The school year is up and running – five weeks into the year. Teachers are beginning to stress about midterms that are due in a week and half. Parent-teacher conferences begin two weeks from today, and the to-do list seems to be never ending. School- a job that requires so much more than teaching academics. As a literacy coach, I’m meeting with new and veteran teachers, reflecting on what is work and what is not. Kids are the heart of what we do. I mentioned to someone today that there is never a “free – normal” week. Something is always coming up.
When I have to juggle many things here at school and add the schedule of a 3-child home, my mind sometimes has trouble focusing. I feel like I have an attention problem; I’m having trouble focusing on one thing. It’s hard to slow down and relax. I guess that’s why the book title, Stuck in the Mud, caught my eye at the library.
Jane Clarke, along with illustrator Garry Parsons, has created a fun pattern book. The rhyming narrative begins with the mother hen being frantic. One chick is not accounted for. She searches and to her dread, finds him stuck in the mud. Being the responsible mother that she is, she searchs for help.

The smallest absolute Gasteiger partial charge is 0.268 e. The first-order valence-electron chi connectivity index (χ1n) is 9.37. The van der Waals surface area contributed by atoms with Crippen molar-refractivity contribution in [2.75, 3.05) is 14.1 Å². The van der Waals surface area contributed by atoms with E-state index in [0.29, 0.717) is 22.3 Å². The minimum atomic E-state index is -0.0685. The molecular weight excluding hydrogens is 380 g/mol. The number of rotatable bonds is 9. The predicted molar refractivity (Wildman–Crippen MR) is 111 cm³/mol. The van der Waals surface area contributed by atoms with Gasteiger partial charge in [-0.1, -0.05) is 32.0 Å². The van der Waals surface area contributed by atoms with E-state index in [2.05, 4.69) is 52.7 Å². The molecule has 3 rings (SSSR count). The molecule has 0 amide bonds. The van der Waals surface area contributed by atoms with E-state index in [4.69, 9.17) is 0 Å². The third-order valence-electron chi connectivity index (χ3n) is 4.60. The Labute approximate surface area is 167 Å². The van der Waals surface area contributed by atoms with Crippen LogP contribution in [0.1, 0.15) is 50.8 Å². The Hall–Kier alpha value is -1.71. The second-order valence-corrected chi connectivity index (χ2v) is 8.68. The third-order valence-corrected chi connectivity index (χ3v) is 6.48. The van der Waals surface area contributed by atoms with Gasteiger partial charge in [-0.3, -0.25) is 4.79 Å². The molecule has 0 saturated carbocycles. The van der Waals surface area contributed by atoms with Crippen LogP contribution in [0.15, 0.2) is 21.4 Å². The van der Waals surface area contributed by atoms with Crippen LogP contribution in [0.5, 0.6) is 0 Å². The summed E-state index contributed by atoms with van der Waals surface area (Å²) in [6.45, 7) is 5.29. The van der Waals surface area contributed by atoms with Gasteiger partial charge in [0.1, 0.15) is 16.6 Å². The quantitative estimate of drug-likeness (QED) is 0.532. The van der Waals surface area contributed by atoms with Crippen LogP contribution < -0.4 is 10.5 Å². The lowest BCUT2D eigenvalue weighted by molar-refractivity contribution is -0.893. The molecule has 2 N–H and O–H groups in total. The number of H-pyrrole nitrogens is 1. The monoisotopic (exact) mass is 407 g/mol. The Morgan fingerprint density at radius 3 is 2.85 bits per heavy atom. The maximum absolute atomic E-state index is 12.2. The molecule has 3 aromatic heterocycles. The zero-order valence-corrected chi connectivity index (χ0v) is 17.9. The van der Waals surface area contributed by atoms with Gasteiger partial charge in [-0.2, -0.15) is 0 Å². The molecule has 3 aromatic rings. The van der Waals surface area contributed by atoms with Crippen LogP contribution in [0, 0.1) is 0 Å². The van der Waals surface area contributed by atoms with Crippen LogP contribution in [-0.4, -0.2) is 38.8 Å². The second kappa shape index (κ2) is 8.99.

I love the way Jane Clarke jumps the reader into the action with her vivid verbs.
The barn door burst open. “Wake up!” squaked the hen.
The hen jumbs in after her chick and… gets stuck. So needing help, the cat comes to the rescue. And…gets stuck. Another call for help causes each animal to jump in and…get stuck.
Dog pushed and he pulled again and again…but soon he was stuck iwth the cat and the hen.
The ending just made me laugh. The mother hen is trying so hard to help her chick and the rest of the rescuers come to help as well. In the end, the chick is self-sufficient. She has never been stuck, only enjoying playing in the mud. She pops out and leaves the rest stuck in the mud.
It made me reflect that I as a teacher, or mother, will often see a problem and jump in. I don’t stop to think that maybe if I give him/her a little time to explain. Conferencing is like that. You want to jump in, looking at how to help the piece. Stop. Wait. Wait some more. Wait for the kid to tell you what he/she needs. They might not be stuck at all.
Savorings for reading and in writing for Stuck in the Mud:
- Setting Introduction – “Early in the morning, down on the farm, a new day was dawning, peaceful and calm.”
- Schema – farm with animals (Ok this fits with Indiana at least)
- Every Day Happening – mud; getting stuck; problem-solving
- Illustrations – sid bars to introduce the next animal
- Surprise Ending – the chick wasn’t stuck; he thought it was fun to play in the mud.
(Warsaw Comm. Public Library)